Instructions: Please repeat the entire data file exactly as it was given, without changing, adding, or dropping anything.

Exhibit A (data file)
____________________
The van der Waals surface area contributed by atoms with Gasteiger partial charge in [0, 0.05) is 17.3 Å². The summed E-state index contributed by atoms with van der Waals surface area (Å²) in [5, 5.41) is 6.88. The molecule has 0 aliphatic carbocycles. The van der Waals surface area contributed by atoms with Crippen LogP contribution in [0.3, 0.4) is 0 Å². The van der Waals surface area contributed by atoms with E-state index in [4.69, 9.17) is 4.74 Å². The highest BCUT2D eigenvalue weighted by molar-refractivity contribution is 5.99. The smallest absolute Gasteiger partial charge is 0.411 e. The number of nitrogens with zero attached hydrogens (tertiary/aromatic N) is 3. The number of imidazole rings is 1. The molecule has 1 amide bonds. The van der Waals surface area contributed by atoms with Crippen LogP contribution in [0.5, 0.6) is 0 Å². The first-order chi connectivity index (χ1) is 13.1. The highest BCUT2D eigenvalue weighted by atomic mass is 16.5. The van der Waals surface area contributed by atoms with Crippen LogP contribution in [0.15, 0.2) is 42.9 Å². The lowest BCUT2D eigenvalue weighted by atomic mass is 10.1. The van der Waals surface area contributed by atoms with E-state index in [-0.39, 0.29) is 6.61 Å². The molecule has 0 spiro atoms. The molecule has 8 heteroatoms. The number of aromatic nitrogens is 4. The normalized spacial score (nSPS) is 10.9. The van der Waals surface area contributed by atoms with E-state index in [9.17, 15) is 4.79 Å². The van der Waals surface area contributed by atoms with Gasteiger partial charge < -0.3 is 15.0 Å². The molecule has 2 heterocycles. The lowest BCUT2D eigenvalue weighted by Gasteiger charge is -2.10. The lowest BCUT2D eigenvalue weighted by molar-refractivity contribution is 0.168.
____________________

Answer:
The van der Waals surface area contributed by atoms with Gasteiger partial charge in [0, 0.05) is 17.3 Å². The summed E-state index contributed by atoms with van der Waals surface area (Å²) in [5, 5.41) is 6.88. The molecule has 0 aliphatic carbocycles. The van der Waals surface area contributed by atoms with Crippen LogP contribution in [0.3, 0.4) is 0 Å². The van der Waals surface area contributed by atoms with E-state index in [4.69, 9.17) is 4.74 Å². The highest BCUT2D eigenvalue weighted by molar-refractivity contribution is 5.99. The smallest absolute Gasteiger partial charge is 0.411 e. The number of nitrogens with zero attached hydrogens (tertiary/aromatic N) is 3. The number of imidazole rings is 1. The molecule has 1 amide bonds. The van der Waals surface area contributed by atoms with Crippen LogP contribution in [0.5, 0.6) is 0 Å². The first-order chi connectivity index (χ1) is 13.1. The highest BCUT2D eigenvalue weighted by atomic mass is 16.5. The van der Waals surface area contributed by atoms with Crippen LogP contribution in [0.15, 0.2) is 42.9 Å². The lowest BCUT2D eigenvalue weighted by atomic mass is 10.1. The van der Waals surface area contributed by atoms with E-state index in [-0.39, 0.29) is 6.61 Å². The molecule has 0 spiro atoms. The molecule has 8 heteroatoms. The number of aromatic nitrogens is 4. The normalized spacial score (nSPS) is 10.9. The van der Waals surface area contributed by atoms with E-state index in [9.17, 15) is 4.79 Å². The van der Waals surface area contributed by atoms with Gasteiger partial charge < -0.3 is 15.0 Å². The molecule has 2 heterocycles. The lowest BCUT2D eigenvalue weighted by Gasteiger charge is -2.10. The lowest BCUT2D eigenvalue weighted by molar-refractivity contribution is 0.168.